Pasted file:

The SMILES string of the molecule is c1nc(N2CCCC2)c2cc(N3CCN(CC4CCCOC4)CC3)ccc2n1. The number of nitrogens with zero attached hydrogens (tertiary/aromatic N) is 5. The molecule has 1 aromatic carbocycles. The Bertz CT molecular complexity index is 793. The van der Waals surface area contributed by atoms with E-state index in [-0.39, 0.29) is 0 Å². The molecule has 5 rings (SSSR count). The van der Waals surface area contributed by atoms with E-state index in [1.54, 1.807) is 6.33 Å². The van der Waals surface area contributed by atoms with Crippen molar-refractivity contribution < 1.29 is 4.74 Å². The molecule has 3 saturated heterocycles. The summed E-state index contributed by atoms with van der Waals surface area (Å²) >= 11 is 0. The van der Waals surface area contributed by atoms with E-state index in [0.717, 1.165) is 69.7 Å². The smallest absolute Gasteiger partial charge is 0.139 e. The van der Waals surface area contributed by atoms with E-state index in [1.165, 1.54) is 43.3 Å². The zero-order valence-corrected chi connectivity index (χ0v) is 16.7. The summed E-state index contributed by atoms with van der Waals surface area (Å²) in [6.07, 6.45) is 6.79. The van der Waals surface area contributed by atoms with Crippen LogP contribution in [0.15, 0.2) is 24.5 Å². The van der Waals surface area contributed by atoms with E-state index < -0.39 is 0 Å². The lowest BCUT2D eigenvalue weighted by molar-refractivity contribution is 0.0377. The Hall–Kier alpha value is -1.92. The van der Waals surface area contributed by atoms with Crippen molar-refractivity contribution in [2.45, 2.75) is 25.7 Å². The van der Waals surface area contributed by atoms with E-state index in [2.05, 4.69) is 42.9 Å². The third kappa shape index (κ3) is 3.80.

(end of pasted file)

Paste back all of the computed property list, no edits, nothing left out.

The SMILES string of the molecule is c1nc(N2CCCC2)c2cc(N3CCN(CC4CCCOC4)CC3)ccc2n1. The number of nitrogens with zero attached hydrogens (tertiary/aromatic N) is 5. The molecule has 1 aromatic carbocycles. The Bertz CT molecular complexity index is 793. The van der Waals surface area contributed by atoms with E-state index in [-0.39, 0.29) is 0 Å². The molecule has 5 rings (SSSR count). The van der Waals surface area contributed by atoms with E-state index in [1.54, 1.807) is 6.33 Å². The van der Waals surface area contributed by atoms with Crippen molar-refractivity contribution < 1.29 is 4.74 Å². The molecule has 3 saturated heterocycles. The summed E-state index contributed by atoms with van der Waals surface area (Å²) >= 11 is 0. The van der Waals surface area contributed by atoms with E-state index in [0.717, 1.165) is 69.7 Å². The smallest absolute Gasteiger partial charge is 0.139 e. The van der Waals surface area contributed by atoms with E-state index in [1.165, 1.54) is 43.3 Å². The zero-order valence-corrected chi connectivity index (χ0v) is 16.7. The summed E-state index contributed by atoms with van der Waals surface area (Å²) in [6.07, 6.45) is 6.79. The van der Waals surface area contributed by atoms with Crippen LogP contribution in [0.15, 0.2) is 24.5 Å². The van der Waals surface area contributed by atoms with E-state index < -0.39 is 0 Å². The lowest BCUT2D eigenvalue weighted by molar-refractivity contribution is 0.0377. The Hall–Kier alpha value is -1.92. The van der Waals surface area contributed by atoms with Crippen molar-refractivity contribution in [2.45, 2.75) is 25.7 Å². The van der Waals surface area contributed by atoms with E-state index in [2.05, 4.69) is 42.9 Å². The third kappa shape index (κ3) is 3.80.